Garrett Parkes, fifth from left, and Ellis Ericson, fifth from right, with the rest of the Australian team.
Garrett Parkes, fifth from left, and Ellis Ericson, fifth from right, with the rest of the Australian team.

Australia?s finest

By ADRIAN MILLER

BYRON BAY's Garrett Parkes and Ellis Ericson have conquered the best junior surfers Australia has to offer; now they're off to take on the world.

The pair has been selected to represent Australia at the International Surfing Association's World Junior Surfing Championships and today they will fly to Portugal for the competition.

They will join 10 other Australian surfers who will be out to repeat the Australia team's victory at the titles in Brazil last year.

It will be Parkes' second stint in Australian colours after he competed last year, while it's Ericson's first time in the green and gold.

Team coach Sasha Stocker said he was expecting big things from the pair.

"I give them both a very good chance of winning," he said.

"They are part of one of the richest surfing talent pools in the world so for them to put themselves in front of all the other guys competing for spots on the team shows how much skill they have and hopefully they will peak at the right time."

The competition will be held at Costa de Caparica, a beach-break less than half-an-hour from Lisbon, Portugal's capital.

An excellent wave when it's working, Caparica provides steep and powerful sections which break left and right off the many jetties located all along the beach.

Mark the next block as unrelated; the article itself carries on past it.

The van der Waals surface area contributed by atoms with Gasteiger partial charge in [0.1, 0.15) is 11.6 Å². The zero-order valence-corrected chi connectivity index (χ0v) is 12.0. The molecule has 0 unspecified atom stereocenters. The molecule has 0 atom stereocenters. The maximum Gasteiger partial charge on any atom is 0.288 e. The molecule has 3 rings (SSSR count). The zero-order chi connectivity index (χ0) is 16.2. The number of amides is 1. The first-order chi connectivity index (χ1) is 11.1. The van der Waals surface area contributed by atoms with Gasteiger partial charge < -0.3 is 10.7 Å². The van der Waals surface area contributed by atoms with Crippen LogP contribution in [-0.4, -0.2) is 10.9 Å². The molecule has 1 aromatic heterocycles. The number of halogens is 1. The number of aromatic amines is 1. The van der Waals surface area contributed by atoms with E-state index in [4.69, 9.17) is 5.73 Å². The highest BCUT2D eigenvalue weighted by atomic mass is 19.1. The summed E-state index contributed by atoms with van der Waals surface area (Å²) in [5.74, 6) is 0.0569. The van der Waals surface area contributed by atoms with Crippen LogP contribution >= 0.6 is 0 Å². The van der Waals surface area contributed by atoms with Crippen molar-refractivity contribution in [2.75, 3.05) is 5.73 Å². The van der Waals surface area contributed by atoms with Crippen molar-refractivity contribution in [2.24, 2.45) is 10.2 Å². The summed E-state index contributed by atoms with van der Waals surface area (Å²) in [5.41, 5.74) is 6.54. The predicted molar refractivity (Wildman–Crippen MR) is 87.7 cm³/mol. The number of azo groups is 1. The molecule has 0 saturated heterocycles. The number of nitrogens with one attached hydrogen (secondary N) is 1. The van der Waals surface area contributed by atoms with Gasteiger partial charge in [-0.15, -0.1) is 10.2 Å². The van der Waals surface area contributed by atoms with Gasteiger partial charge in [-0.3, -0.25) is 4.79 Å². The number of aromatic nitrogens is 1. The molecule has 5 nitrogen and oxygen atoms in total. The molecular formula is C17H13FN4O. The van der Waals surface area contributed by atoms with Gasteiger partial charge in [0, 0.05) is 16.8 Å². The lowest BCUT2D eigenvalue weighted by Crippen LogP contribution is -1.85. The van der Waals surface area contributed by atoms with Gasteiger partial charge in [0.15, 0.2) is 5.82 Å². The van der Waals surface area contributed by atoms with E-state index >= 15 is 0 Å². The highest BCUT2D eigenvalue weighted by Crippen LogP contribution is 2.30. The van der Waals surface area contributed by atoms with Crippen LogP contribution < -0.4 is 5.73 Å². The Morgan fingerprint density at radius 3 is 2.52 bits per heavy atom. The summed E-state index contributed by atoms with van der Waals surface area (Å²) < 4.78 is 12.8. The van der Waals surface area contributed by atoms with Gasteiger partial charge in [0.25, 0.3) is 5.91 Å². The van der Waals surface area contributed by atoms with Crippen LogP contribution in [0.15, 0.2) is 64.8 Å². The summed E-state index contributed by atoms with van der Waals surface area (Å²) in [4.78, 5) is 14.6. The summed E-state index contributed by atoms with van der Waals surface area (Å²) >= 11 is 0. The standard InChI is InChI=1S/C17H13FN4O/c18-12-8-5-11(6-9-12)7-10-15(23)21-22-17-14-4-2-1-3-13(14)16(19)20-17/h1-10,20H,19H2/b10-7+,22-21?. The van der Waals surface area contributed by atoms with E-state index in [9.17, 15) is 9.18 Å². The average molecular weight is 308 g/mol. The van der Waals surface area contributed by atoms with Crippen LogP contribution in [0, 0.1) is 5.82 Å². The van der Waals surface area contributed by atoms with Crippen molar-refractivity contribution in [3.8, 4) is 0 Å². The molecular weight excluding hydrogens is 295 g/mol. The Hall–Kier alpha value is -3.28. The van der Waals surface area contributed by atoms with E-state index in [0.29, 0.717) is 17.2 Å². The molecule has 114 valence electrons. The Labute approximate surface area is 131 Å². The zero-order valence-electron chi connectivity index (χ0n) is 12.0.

It's an ideal spot for all experience levels and Stoker said the all-round talents of Parkes and Ericson would equip them well.

"Garrett is certainly one of the most naturally talented surfers Australia has at the moment but he has to put that to good use and peak at the right time," Stoker said.

"Ellis is also a very talented surfer, but his strength is his consistency.

"Both are very good rail surfers and quite good at aerial surfing as well, so if they can put those two things together they'll be looking at some great scores."

The Australian team will go into the tournament the top seeds and also the favourites.

But with the competition lasting nine days and about 350 of the world's best young surfers from 30 countries competing, Stoker admits it won't be easy.

"We're usually the team people look towards so we have to deal with that pressure," he said.

"Hawaii and Brazil always expect big things from their surfers but the United States, South Africa and probably France will also be good."



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